Infertility affects millions of people of reproductive age worldwide – and has an impact on their families and communities. Estimates suggest that between 48 million couples and 186 million individuals live with infertility globally. In the male reproductive system, infertility is most commonly caused by problems in the ejection of semen, absence or low levels of sperm, or abnormal shape (morphology) and movement (motility) of the sperm.
In the female reproductive system, infertility may be caused by a range of abnormalities of the ovaries, uterus, fallopian tubes, and the endocrine system, among others. Infertility can be primary or secondary. Primary infertility is when a pregnancy has never been achieved by a person, and secondary infertility is when at least one prior pregnancy has been achieved.
Fertility care encompasses the prevention, diagnosis and treatment of infertility. Equal and equitable access to fertility care remains a challenge in most countries; particularly in low and middle-income countries. Fertility care is rarely prioritized in national universal health coverage benefit packages.
Why addressing infertility in male and female is important?
Every human being has a right to the enjoyment of the highest attainable standard of physical and mental health. Individuals and couples have the right to decide the number, timing and spacing of their children. Infertility can negate the realisation of these essential human rights. Addressing infertility is therefore an important part of realizing the right of individuals and couples to found a family.
A wide variety of people, including heterosexual couples, same-sex partners, older persons, individuals who are not in sexual relationships and those with certain medical conditions, such as some HIV zero-discordant couples and cancer survivors, may require infertility management and fertility care services. Inequities and disparities in access to fertility care services adversely affect the poor, unmarried, uneducated, unemployed and other marginalised populations.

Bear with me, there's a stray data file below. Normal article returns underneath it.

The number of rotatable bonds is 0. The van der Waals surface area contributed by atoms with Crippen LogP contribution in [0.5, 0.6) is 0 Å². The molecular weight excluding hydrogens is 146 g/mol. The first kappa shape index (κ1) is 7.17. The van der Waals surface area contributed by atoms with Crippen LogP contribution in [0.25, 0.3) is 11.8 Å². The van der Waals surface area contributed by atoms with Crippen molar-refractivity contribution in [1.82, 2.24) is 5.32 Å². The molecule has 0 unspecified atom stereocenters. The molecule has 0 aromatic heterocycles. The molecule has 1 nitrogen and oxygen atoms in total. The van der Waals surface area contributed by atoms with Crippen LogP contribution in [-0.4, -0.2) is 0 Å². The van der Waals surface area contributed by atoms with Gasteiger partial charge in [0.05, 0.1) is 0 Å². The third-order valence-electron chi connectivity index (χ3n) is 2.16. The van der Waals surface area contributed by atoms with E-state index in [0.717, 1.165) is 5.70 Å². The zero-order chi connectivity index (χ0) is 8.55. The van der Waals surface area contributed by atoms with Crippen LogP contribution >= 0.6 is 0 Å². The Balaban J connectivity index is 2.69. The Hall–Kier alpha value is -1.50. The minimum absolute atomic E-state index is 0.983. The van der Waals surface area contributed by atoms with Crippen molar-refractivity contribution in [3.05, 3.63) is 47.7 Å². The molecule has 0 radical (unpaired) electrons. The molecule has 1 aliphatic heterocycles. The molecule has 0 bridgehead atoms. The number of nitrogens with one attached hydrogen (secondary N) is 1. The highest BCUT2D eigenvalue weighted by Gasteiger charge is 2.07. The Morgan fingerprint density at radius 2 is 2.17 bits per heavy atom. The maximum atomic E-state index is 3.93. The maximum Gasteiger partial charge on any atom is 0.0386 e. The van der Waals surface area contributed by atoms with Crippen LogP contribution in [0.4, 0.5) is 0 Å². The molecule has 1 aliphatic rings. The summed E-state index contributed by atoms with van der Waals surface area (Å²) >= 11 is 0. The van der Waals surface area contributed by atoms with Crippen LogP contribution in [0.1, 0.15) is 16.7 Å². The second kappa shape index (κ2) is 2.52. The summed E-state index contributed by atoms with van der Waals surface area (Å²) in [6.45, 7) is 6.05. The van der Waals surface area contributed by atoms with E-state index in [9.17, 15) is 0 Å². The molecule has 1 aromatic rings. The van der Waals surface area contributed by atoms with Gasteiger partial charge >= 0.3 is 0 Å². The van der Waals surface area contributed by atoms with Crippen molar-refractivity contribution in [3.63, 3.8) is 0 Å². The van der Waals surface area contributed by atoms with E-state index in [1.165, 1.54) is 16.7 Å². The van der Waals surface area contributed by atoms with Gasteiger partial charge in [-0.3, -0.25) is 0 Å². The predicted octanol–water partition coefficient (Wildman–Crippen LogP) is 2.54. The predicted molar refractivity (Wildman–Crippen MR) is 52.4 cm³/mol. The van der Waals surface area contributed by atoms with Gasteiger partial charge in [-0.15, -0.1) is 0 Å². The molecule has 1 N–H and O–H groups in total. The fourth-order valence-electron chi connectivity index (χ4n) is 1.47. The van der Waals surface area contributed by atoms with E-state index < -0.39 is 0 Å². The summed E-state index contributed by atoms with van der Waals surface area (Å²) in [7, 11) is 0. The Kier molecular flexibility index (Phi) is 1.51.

Addressing infertility can also mitigate gender inequality. Although both women and men can experience infertility, women in a relationship with a man are often perceived to suffer from infertility, regardless of whether they are infertile or not. Infertility has significant negative social impacts on the lives of infertile couples and particularly women, who frequently experience violence, divorce, social stigma, emotional stress, depression, anxiety and low self-esteem.
In some settings, fear of infertility can deter women and men from using contraception if they feel socially pressured to prove their fertility at an early age because of a high social value of childbearing. In such situations, education and awareness-raising interventions to address understanding of the prevalence and determinants of fertility and infertility is essential.
Availability, access, and quality of interventions to address infertility remain a challenge in most countries. Diagnosis and treatment of infertility is often not prioritised in national population and development policies and reproductive health strategies and are rarely covered through public health financing. Moreover, a lack of trained personnel and the necessary equipment and infrastructure, and the currently high costs of treatment medicines, are major barriers even for countries that are actively addressing the needs of people with infertility.